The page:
Former Florida Panthers d-man Steven Kampfer realizes Olympic dream
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As is the case with a good number of his teammates, former Florida Panthers defenseman Steven Kampfer thought his chances of playing in the Olympics were long passed.
“Any person in the world would look at this as ‘holy crap, I’m going to the Olympics!’ It’s something you dream of as a kid,” Kampfer told Florida Hockey Now last week.
“Being on that world stage is a once-in-a-lifetime opportunity. I am going to relish the moment, go there with Gold on my mind and try to bring it home.”
On Thursday morning, Team USA played its first game of the Beijing Winter Games in a preliminary match — rolling to a 8-0 win against host China after a slow start. Kampfer had an assist off three shots and was plus-3 in the win.
This Olympics, Team USA — due to the omicron variant of Covid-19 — is icing a hybrid roster filled with older professional players like Kampfer who were either playing in the AHL or overseas along with a lot of collegiate talent.
Florida Hockey Now is NOT taking an All-Star Break.
It was not supposed to be this way, of course.
The NHL had tentative plans to shut down for much of February and allow its players to go to Beijing.
Team USA would have been loaded down with what amounted to an NHL All-Star squad — as would have Canada, Russia, Finland, etc.
But the NHL pulled out in December when its games started getting postponed due to a rise in Covid cases among its ranks and Team USA (along with just about everyone else in the field) went to Plan B.
The NHL-employed GM and coach were replaced by USA Hockey’s John Vanbiesbrouck and former Rangers coach David Quinn.
The roster, which had been in the works just in case, was finalized in short order.
Kampfer said his agent called and asked if he had interest in playing and that he was told on Jan. 2 that he would indeed be part of Team USA.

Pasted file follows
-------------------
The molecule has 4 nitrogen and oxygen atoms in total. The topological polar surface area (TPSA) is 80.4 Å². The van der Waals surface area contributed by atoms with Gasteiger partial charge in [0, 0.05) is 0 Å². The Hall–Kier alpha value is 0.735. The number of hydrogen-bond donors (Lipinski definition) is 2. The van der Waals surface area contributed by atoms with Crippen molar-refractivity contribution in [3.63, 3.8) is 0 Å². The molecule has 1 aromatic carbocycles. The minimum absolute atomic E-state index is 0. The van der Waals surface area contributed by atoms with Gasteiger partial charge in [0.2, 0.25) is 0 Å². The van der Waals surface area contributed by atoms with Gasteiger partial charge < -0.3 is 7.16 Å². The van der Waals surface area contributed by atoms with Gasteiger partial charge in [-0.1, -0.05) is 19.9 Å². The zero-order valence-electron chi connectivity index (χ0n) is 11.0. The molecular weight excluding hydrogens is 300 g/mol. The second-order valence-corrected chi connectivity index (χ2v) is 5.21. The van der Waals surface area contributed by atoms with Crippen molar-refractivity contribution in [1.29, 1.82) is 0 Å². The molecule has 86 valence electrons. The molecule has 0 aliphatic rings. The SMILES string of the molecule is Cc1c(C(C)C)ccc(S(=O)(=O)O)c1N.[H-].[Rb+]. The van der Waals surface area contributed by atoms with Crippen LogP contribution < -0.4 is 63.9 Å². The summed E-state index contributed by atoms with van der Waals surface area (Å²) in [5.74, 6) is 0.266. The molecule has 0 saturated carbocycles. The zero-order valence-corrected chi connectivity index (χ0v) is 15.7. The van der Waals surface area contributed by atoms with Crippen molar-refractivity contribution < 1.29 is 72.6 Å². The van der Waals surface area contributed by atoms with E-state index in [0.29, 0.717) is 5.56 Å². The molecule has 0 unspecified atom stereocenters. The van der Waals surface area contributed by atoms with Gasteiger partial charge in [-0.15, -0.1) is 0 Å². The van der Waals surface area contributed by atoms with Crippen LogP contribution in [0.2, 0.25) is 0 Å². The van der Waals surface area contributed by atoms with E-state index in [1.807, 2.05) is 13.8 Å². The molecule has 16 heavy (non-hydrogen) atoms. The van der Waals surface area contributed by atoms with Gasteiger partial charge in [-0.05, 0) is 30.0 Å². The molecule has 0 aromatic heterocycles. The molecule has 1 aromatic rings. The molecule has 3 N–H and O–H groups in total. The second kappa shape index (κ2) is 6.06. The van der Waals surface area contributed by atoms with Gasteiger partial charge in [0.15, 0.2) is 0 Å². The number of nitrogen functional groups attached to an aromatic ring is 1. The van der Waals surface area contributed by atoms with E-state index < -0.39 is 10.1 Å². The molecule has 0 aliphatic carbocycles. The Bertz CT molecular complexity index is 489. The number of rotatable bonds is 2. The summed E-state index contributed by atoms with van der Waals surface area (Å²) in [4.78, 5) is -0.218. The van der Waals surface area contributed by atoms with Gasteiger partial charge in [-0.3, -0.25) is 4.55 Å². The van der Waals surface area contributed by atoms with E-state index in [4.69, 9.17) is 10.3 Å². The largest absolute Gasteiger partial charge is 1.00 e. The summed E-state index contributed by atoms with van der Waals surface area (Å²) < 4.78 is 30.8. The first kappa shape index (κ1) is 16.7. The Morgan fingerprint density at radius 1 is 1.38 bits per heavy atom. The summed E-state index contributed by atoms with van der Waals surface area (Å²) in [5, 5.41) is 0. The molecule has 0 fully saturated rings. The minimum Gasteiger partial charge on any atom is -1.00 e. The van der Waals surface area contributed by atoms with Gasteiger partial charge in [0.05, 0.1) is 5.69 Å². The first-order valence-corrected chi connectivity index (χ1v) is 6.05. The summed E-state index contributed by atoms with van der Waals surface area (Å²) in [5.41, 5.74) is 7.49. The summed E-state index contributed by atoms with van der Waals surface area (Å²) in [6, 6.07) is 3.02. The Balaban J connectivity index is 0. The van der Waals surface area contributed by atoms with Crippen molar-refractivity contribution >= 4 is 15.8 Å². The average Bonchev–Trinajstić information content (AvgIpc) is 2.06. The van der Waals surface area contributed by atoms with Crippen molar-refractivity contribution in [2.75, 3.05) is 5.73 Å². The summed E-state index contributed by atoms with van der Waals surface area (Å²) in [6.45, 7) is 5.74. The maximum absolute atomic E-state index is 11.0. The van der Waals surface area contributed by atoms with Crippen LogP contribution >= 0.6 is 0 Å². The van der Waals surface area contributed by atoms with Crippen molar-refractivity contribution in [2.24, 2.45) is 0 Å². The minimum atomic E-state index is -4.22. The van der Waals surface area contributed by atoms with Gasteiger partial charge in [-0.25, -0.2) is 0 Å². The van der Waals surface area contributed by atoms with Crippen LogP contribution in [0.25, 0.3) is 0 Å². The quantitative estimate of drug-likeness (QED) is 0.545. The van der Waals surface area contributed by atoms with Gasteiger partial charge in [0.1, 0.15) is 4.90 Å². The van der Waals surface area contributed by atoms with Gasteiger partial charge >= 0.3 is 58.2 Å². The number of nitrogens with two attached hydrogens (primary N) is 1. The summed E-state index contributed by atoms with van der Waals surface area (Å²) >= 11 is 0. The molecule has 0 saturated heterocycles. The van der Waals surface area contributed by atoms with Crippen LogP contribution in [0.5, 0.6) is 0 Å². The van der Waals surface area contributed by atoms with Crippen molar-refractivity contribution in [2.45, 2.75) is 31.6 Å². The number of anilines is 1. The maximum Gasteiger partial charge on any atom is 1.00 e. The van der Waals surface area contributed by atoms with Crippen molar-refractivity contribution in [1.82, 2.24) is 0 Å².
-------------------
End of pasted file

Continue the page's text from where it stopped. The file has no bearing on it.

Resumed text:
For Kampfer, who had been playing for Ak Bars in Kazan, Russia, of the KHL, this was an opportunity he not only could not turn down — but one he never realistically thought would ever come his way.
At 33 and a veteran of 231 NHL games with the Bruins, Wild, Panthers and Rangers, Kampfer is looking forward to finally get the chance to play for Gold.
“It has been incredible so far,” said Kampfer, who was with the Florida Panthers for parts of three seasons said.
“It is pretty surreal to be in this situation. I did not think this would ever be a possibility. Do you dream of it? Sure. You always wanted to but it never popped into my head as a reality until December.”
Kampfer makes his offseason home in Hollywood with his wife Tara (they met while he was playing for the Panthers) and young son Teddy.
They watch a lot of Panthers games when he is back home but now the attention will turn toward Beijing.
“When we watch hockey at home, (Teddy) thinks Par Lindholm is playing because he was with me in Boston and is with me in Kazan,’’ Kampfer said. “And if I am not in the room, he thinks I am on the TV playing. He loves it.”
When new Covid restrictions were announced by organizers in China, NHL players such as Jonathan Huberdeau began voicing their reluctance to be subject to such harsh rules.
An athlete who tests positive while in Beijing could be subjugated to being quarantined for up to five weeks in what we all assumed — and now know — are very spartan conditions.